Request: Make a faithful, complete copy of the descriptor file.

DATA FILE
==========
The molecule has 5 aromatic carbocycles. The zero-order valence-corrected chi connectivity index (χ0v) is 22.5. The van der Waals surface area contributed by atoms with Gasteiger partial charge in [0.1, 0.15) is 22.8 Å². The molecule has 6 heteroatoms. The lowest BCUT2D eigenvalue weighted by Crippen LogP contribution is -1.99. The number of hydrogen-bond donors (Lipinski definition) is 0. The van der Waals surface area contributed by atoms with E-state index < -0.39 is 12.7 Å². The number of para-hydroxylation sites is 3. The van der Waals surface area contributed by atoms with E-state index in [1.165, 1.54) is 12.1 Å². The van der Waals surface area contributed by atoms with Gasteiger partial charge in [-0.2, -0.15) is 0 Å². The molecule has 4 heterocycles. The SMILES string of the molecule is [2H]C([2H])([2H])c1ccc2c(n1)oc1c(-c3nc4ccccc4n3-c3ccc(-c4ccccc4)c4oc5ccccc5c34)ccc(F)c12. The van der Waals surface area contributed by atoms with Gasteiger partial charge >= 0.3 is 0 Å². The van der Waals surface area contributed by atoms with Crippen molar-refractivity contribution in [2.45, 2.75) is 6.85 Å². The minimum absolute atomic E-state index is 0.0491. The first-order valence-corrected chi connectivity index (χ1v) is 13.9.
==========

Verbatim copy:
The molecule has 5 aromatic carbocycles. The zero-order valence-corrected chi connectivity index (χ0v) is 22.5. The van der Waals surface area contributed by atoms with Gasteiger partial charge in [0.1, 0.15) is 22.8 Å². The molecule has 6 heteroatoms. The lowest BCUT2D eigenvalue weighted by Crippen LogP contribution is -1.99. The number of hydrogen-bond donors (Lipinski definition) is 0. The van der Waals surface area contributed by atoms with E-state index < -0.39 is 12.7 Å². The number of para-hydroxylation sites is 3. The van der Waals surface area contributed by atoms with E-state index in [1.165, 1.54) is 12.1 Å². The van der Waals surface area contributed by atoms with Gasteiger partial charge in [-0.2, -0.15) is 0 Å². The molecule has 4 heterocycles. The SMILES string of the molecule is [2H]C([2H])([2H])c1ccc2c(n1)oc1c(-c3nc4ccccc4n3-c3ccc(-c4ccccc4)c4oc5ccccc5c34)ccc(F)c12. The van der Waals surface area contributed by atoms with Gasteiger partial charge >= 0.3 is 0 Å². The van der Waals surface area contributed by atoms with Crippen molar-refractivity contribution in [2.45, 2.75) is 6.85 Å². The minimum absolute atomic E-state index is 0.0491. The first-order valence-corrected chi connectivity index (χ1v) is 13.9.